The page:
4 of 4 people found the following review helpful
Confederate Sociopaths of Mars,
This review is from: Warlord of Mars TP (Paperback)
This is a collection of the nine issues of Dynamite Entertainment's comic book `Warlord of Mars'. It is an adaptation of Edgar Rice Burroughs' out-of-copyright novel `A Princess of Mars', the first in his John Carter of Mars series.
The artwork is what I would call American-Japanese - it is not one of the traditional American styles of comic-book art, but seems influenced by Japanese art - unlike the cover of the book, which is in the Frazetta book-cover style, and may mislead readers into expecting a more traditional artwork. - it did me. However, the art is reasonable enough for the story, although occasionally the relative size of the green Martians and our eponymous hero does seem to be variable.
The scripting is also reasonable enough for this type of story. It is almost 40 years since I read `A Princess of Mars', so I may have forgotten a lot of the detail, but the adaptation fits well enough into the nine-episodes.
The only extra bit seems to be at the very beginning, some scene setting of John Carter and his prospecting partner getting into a saloon fight with a party of Union soldiers, and gunning them down when they insist on the two former Confederate soldiers drinking a toast to the late Abraham Lincoln; though their disrespect to the State of Virginia seems to be the trigger. The union troops have just returned from massacring some Apaches, which might tie-in to the hostile Indians responsible for the death of Carter's partner, and his finding of the cave that sends him on his trip to Mars. There is also a bit of back story for Tars Tarkas, the green Martian, which continues for the first two issues - Carter reaching Mars in the third. Another noteworthy theme seems to be Carter's nonchalant slaughter of red Martians who get in his way, helped by his increased strength due to Mars' lower gravity. After escaping from the green Martians, he is taken in by some red Martians from the city of Zodanga, who give him an introduction to their military. There he rescues a nobleman who in turn gets him a job as guard to the city's leader, who's son is to be married to the rescued Deja Thoris in order to cement a peace treaty. She refuses to escape with Carter, as she is honour bound to go through with the marriage, having been told that he was dead. Carter is not allowed to kill her fiancé, as this would also be dishonourable; so he escapes from the city, unnecessarily throwing a guard off a high tower along the way. He then meets up with Tars Tarkas, recruits him and a green Martian horde, and attacks the city of Zodanga, leading to the massacre of the population, and throws the fiancé to Tars Tarkas for him to kill, thus enabling an honourable resolution to the romantic triangle. He then leads some rescued prisoners of war back to Deja Thoris's home city of Helium. Note that the rescued prisoners have no problem with the massacre of the Zodangan civilians. Carter makes much of his honour as a gentleman of Virginia - I wonder if the author of the comics is not from the South...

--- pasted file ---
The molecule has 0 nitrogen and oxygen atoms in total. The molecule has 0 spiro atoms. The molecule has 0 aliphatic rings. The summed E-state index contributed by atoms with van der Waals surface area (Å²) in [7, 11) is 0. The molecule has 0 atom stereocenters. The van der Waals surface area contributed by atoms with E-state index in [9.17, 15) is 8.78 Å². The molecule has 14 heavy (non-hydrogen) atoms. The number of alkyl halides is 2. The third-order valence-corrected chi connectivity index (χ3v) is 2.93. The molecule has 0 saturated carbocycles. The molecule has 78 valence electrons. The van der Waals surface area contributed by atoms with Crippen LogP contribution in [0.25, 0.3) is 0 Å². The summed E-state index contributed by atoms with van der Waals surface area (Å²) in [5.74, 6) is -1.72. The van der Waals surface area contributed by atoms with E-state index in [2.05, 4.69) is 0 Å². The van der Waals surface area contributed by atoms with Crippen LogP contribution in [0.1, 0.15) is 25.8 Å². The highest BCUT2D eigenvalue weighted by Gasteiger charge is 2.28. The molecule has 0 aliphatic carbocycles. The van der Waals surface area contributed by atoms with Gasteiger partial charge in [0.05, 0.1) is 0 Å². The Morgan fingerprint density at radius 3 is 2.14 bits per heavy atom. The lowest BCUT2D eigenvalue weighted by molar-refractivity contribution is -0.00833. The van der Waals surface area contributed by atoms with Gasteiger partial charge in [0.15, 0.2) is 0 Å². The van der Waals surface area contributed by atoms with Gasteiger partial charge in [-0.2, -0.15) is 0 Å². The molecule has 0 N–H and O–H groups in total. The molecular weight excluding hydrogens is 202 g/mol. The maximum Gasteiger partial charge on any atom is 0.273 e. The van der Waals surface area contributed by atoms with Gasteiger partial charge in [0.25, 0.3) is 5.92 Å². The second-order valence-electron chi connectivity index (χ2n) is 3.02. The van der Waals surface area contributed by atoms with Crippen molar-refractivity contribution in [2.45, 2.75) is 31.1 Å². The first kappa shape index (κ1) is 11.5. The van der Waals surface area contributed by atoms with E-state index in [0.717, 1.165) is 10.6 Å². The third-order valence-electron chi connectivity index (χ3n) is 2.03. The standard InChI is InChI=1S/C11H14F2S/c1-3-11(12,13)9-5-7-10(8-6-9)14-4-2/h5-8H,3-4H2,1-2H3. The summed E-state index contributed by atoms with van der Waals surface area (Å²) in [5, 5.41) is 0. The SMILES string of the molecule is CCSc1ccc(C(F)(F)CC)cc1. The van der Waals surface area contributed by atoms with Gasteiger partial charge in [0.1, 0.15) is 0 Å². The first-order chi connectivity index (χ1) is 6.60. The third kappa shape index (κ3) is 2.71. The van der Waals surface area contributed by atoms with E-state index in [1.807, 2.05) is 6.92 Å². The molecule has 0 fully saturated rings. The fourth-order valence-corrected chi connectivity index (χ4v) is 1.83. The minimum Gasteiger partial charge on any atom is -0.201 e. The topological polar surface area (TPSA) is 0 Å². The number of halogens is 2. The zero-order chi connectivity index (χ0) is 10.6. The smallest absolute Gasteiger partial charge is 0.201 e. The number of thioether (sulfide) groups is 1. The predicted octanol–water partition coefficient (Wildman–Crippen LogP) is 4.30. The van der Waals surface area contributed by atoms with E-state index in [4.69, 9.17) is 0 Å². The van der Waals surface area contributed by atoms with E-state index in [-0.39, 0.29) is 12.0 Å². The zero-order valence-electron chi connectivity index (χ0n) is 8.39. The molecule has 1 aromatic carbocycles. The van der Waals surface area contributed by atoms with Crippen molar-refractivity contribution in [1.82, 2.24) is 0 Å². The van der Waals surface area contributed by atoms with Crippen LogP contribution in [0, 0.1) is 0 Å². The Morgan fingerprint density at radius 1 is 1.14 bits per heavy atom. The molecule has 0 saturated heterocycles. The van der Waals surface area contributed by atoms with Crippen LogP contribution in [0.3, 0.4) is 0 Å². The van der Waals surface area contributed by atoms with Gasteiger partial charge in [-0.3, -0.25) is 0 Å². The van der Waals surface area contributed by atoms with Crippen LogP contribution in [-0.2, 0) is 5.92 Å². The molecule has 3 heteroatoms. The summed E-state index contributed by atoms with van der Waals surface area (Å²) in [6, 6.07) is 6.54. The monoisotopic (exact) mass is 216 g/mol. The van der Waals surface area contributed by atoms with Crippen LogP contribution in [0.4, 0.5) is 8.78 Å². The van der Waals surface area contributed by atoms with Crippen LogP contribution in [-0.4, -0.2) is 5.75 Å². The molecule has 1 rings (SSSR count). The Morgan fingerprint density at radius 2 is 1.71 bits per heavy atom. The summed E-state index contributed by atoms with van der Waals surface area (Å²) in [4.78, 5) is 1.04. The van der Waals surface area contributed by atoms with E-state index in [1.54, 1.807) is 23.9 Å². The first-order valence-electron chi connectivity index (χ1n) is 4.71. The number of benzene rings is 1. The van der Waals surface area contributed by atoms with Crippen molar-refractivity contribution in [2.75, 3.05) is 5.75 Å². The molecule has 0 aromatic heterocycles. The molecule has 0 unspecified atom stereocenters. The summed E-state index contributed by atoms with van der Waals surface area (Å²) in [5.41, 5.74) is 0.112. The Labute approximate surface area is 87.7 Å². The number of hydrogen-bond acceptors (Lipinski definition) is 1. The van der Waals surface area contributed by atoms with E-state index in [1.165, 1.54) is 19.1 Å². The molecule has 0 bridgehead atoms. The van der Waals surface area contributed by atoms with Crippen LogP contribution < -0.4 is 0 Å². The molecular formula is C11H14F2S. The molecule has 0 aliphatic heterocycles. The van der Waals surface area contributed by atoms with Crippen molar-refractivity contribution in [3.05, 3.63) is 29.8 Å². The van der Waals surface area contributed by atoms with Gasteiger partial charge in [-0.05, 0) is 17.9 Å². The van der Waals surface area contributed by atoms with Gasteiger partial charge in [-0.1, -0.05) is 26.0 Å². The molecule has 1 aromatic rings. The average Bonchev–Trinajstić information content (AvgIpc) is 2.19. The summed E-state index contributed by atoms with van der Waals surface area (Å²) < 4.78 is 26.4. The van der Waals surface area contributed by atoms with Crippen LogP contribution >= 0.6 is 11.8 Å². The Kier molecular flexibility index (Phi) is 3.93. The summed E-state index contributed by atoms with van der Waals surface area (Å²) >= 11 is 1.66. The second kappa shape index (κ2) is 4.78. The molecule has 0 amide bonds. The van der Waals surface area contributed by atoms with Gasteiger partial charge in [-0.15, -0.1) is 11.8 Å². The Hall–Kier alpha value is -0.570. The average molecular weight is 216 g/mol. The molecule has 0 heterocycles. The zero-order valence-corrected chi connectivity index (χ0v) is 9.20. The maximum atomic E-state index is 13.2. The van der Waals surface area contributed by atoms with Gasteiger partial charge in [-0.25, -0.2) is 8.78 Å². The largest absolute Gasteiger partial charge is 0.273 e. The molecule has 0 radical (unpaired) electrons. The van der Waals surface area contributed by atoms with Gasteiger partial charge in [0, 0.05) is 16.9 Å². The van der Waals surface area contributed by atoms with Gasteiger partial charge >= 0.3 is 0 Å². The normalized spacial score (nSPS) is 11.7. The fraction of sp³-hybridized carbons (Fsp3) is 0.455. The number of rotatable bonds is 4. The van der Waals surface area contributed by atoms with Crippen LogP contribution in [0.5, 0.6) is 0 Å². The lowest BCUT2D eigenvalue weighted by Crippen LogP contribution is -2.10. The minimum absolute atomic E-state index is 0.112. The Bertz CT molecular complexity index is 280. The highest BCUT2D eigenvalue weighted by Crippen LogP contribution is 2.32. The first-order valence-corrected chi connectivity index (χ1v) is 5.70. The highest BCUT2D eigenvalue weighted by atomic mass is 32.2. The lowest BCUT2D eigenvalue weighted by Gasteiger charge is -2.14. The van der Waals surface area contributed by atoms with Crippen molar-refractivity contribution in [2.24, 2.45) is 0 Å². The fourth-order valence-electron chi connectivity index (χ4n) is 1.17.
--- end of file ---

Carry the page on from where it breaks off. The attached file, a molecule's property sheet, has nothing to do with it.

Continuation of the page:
Note also that the Classical Greeks and Romans would also have had no qualms about the massacre of the citizens, as they went in for that sort of things themselves. We moderns tend to forget that fact.
Anyway, apart form the misleading covers - I would have preferred more a more traditional style of art myself - this is a reasonable adaptation of the original novel, and a reasonable comic book serial.